By Victor Bwire
It is feared that Kenya is at risk of a biological event, whether accidental, intentional, or naturally occurring, due to the prevalence of dangerous biological pathogens found in health facilities and academic/research institutions, which present serious threats to national, regional and global stability.
The exposure to biological threats arises from the fact that not enough measures including legislation, standards and capacity building to mitigate the likely possibility of a biological threat in the country have been done in Country?
How safe are science and health laboratories in Kenya against and cushioned against being agents of biological threats? Have our health and science research institutions and universities invested in preparing the country in the biosecurity and bio preparedness spheres?
Health laboratories in facilities including Kenya Medical Research Institute (KEMRI), Kenyatta National Hospital, Moi Referral and Teaching Hospital and universities where health sciences are taught use and store a lot of chemicals, which if misused, or are mishandled, could be used as weapons of mass destruction while at the same time, people working in the laboratories could turn out to be potential agents of doom, or they use the knowledge for violent extremism reasons.
Dr James Nyikal of the Parliamentary Health Committee and Amos Kimunya from the Education Committee were optimistic that Parliament was going to move fast and enact the Biosecurity and Biosafety law, which was now at the Technical Committee of the National Assembly.
The Members of Parliament expressed fears that the continued absence of a legal framework to cushion the country against biological threats emanating from chemicals and knowledge stored in health and academic research institutions exposed Kenyans to a lot of danger. A biosecurity survey in Kenya carried out in 2015 found that labs in Kenya store at least 16 dangerous biological pathogens, less than 50 per cent of the labs have an inventory list while two Labs reported that dangerous biological agents had disappeared from its stores without trace.
Representatives from the Government of Kenya, the Parliament of Kenya, Universities and international partners attending the meeting discussed on the many aspects of biosecurity threats in Kenya and how prepared our health laboratories are, and concluded that more needs to be done in that area urgently to cushion the country.
The National Commission for Science, Technology and Innovation (NACOSTI) and the Commission for University Education (CUE) in partnership with the Centre for Biosecurity and Biopreparedness (CBB) held a high level meeting on biosecurity to coincide with the 7thScience week in Kenya held in Nairobi under the support of the Government of Denmark.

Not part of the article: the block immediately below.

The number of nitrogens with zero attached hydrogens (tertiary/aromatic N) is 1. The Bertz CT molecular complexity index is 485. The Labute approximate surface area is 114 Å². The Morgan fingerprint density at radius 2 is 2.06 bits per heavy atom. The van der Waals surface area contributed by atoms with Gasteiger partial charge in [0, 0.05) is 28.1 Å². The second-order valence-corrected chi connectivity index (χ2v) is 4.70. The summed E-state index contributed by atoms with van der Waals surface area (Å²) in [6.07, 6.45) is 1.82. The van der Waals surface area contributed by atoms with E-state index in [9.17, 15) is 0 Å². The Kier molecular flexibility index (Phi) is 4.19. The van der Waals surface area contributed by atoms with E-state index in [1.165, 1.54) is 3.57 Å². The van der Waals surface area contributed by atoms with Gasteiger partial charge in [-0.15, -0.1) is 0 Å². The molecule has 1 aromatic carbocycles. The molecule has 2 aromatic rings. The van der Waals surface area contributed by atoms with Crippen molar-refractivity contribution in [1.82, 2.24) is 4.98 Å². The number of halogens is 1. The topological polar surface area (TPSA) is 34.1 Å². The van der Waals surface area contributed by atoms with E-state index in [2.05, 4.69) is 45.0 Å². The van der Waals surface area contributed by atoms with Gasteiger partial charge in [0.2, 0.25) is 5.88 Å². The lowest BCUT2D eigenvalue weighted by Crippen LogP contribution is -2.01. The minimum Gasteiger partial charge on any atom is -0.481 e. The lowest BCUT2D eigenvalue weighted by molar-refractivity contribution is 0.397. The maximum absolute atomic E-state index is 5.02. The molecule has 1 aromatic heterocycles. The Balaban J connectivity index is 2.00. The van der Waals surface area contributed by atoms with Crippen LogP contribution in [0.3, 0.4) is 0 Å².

The meeting heard from academicians how some of their students became agents of destruction through using laboratory acquired knowledge and chemicals to do criminal activities including reports from the police that they have arrested medical students suspected of carrying out a biological attack in Nairobi in 2016. Conclusions were made that universities have a very big role in mitigating the risks of biological threats through a number ways: through educating their laboratory personnel and in fostering a strong biosecurity culture given that university laboratories store dangerous biological pathogens.
There exists a Kenya and Denmark partnership government to government established in 2014 after the Government of Kenya in 2013 requested international assistance to strengthen the implementation of the Biological Weapons Convention, including through the implementation of biosecurity measures.
The partnership includes technical support and support to workshops and high-level meetings (no direct financial support). The content of the support includes legislative development CBB supported the development of a draft bioscience bill that, if approved by Cabinet and Parliament, establishes a biosecurity agency. Other parts of the partnership include capacity building where CBB is working with NACOSTI to strengthen biosecurity at universities.
To this end, CBB/ NACOSTI has conducted 8 workshops at 8 key life-science universities, training close to 450 students, researchers and lecturers and will follow up on the 8 university workshops with conducting an advanced workshop for the 8 Vice-Chancellors together with two biosecurity focal points appointed by each university.
In addition, CBB is working with Ministry of Health to strengthen biopreparedness where CBB has organized a roundtable discussion for Kenyan preparedness stakeholders, conducted a Kenya preparedness assessment and developed a concept note and work plan for activities. Universities and the Ministry of Defence are being provided with technical assistance.